According to a recent Trustly survey looking into the financial implications of slow refunds, more than £3.5 billion of UK shoppers’ money has been held hostage in online refunds over the past year, with four in 10 having to wait between three and five days for their money to be returned.

Worryingly, these delays are having an adverse effect on people’s personal finances.

The Trustly study found that 45% of consumers who had requested a refund have been financially impacted by delays in seeing the money returned to them. This is hampering their ability to make financial plans, which means they are more likely to resort to taking out loans and paying interest on debts.

Meanwhile, more than a quarter of respondents (28%) said that their capacity to pay bills, rent and mortgage contributions has been directly impacted as a result of having money tied up in online refunds.

 

An opportunity to boost brand loyalty

Refund delays, as well as placing a burden on consumers, are also causing problems for brands.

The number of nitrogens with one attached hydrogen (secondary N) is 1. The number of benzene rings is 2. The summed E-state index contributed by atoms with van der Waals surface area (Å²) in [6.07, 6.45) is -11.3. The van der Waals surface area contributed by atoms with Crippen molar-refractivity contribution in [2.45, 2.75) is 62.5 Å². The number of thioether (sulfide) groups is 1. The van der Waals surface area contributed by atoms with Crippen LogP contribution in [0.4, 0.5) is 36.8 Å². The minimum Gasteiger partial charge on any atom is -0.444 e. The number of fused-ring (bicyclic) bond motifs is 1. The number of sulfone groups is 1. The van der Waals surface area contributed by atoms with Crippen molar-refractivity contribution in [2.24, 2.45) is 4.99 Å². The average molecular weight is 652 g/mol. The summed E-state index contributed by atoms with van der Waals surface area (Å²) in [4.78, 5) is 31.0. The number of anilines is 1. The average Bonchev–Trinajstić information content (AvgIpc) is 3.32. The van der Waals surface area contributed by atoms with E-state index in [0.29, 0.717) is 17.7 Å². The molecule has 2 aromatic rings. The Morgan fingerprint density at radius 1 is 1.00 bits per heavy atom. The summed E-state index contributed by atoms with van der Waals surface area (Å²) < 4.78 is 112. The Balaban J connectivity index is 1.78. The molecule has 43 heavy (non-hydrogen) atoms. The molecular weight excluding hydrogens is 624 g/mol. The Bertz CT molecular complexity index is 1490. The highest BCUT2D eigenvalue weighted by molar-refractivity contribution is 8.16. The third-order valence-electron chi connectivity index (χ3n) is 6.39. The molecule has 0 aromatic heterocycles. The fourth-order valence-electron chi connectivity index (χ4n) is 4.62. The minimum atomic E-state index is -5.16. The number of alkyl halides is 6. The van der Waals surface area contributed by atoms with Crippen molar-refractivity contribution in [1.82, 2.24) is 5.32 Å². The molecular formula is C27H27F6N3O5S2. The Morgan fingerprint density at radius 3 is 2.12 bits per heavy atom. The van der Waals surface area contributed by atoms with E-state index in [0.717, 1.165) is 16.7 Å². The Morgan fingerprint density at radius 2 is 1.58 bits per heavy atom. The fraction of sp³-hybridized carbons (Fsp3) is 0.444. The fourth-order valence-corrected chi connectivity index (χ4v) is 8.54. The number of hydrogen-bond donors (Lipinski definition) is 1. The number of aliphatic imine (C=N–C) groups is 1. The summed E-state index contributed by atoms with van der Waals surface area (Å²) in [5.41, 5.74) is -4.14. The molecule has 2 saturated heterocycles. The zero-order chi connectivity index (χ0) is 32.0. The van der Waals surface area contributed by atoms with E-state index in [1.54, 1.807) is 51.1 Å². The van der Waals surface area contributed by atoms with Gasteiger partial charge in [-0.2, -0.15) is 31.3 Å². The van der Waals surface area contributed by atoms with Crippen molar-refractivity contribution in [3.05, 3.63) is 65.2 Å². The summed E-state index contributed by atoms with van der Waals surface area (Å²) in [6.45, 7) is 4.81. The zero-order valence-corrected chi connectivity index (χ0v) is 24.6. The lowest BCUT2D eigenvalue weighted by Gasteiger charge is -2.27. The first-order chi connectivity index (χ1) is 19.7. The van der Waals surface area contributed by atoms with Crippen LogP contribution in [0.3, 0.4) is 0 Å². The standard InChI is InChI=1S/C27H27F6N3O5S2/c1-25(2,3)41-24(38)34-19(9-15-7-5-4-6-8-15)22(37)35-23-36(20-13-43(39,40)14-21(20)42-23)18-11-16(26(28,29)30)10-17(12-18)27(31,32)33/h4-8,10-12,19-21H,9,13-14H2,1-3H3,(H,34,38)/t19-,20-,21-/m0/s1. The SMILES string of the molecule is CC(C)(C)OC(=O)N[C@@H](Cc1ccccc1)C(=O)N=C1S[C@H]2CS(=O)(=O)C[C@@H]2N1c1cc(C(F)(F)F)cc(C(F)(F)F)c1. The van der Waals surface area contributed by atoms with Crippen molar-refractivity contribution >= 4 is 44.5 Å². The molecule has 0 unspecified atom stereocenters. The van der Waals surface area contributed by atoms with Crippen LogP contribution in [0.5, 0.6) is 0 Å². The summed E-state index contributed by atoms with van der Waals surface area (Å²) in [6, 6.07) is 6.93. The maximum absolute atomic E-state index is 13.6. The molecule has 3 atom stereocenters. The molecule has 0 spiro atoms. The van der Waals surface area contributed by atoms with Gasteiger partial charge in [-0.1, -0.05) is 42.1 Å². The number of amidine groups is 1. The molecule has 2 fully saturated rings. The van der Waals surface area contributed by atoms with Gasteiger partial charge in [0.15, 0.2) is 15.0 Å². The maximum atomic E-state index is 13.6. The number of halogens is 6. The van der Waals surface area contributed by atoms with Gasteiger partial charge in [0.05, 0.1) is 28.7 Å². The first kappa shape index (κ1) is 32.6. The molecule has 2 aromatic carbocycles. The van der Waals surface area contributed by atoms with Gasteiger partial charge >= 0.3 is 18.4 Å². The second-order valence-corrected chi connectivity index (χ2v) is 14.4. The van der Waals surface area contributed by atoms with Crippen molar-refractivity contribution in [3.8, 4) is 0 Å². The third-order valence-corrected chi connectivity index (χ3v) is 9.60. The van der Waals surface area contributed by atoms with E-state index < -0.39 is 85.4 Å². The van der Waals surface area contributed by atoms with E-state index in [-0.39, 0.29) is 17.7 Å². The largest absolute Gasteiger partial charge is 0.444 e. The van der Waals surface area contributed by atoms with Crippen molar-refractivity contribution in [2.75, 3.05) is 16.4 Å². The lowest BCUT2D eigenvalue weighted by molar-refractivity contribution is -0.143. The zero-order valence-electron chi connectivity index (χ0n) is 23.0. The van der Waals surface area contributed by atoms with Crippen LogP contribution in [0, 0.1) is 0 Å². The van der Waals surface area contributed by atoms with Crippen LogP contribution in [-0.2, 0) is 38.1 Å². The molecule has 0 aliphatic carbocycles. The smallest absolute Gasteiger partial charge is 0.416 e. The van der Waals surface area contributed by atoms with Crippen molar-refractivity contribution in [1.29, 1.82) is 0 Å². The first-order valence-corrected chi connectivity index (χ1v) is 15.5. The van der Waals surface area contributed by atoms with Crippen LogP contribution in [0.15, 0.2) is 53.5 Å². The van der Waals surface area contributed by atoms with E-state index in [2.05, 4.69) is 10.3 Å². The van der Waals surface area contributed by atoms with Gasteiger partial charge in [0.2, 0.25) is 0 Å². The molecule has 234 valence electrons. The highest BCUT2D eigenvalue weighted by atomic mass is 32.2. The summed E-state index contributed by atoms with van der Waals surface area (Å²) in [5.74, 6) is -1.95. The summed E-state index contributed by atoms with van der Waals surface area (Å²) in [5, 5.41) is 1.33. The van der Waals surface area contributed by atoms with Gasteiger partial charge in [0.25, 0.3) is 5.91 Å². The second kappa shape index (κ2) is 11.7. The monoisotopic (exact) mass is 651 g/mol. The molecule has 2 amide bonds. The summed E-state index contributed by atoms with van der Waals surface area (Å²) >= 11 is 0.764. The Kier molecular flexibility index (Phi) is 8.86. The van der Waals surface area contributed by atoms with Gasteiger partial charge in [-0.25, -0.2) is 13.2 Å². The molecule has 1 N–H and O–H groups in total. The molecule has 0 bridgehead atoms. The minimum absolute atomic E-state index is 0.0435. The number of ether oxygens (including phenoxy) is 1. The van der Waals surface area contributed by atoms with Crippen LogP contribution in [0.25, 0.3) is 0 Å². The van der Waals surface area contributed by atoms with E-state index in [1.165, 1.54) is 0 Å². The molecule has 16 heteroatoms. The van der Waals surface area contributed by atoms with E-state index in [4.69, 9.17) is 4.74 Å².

When they make consumers wait for refunds, it puts a strain on the B2C relationship, which ultimately hurts their reputation and could result in a loss of business.

However, what these brands should realise is that there is a tremendous opportunity to win over more consumers by transforming the way refunds are processed. From repeat customers to rave reviews and a boosting public image, the business case for doing so is compelling.

Indeed, there are many sectors and businesses that stand to gain brand loyalty by offering faster (ideally instant) and more flexible refunds.

Our research found that the major sources of refunds fell into three broad retail categories, namely clothes and accessories (50% of refund requests), technology (20%), and home and garden (19%).

Drilling down into the research further, businesses with a younger consumer base have an even greater opportunity to boost brand loyalty.

Nearly one in three consumers aged 18 to 24 admitted that money being trapped in drawn out refund processes is hampering their ability to pay for essentials like food, whereas only 5% of those aged 55 or over reported the same issue. By transitioning to instant refund processes and systems that act as slickly as ecommerce platforms, brands can win over a hugely influential cohort of young customers.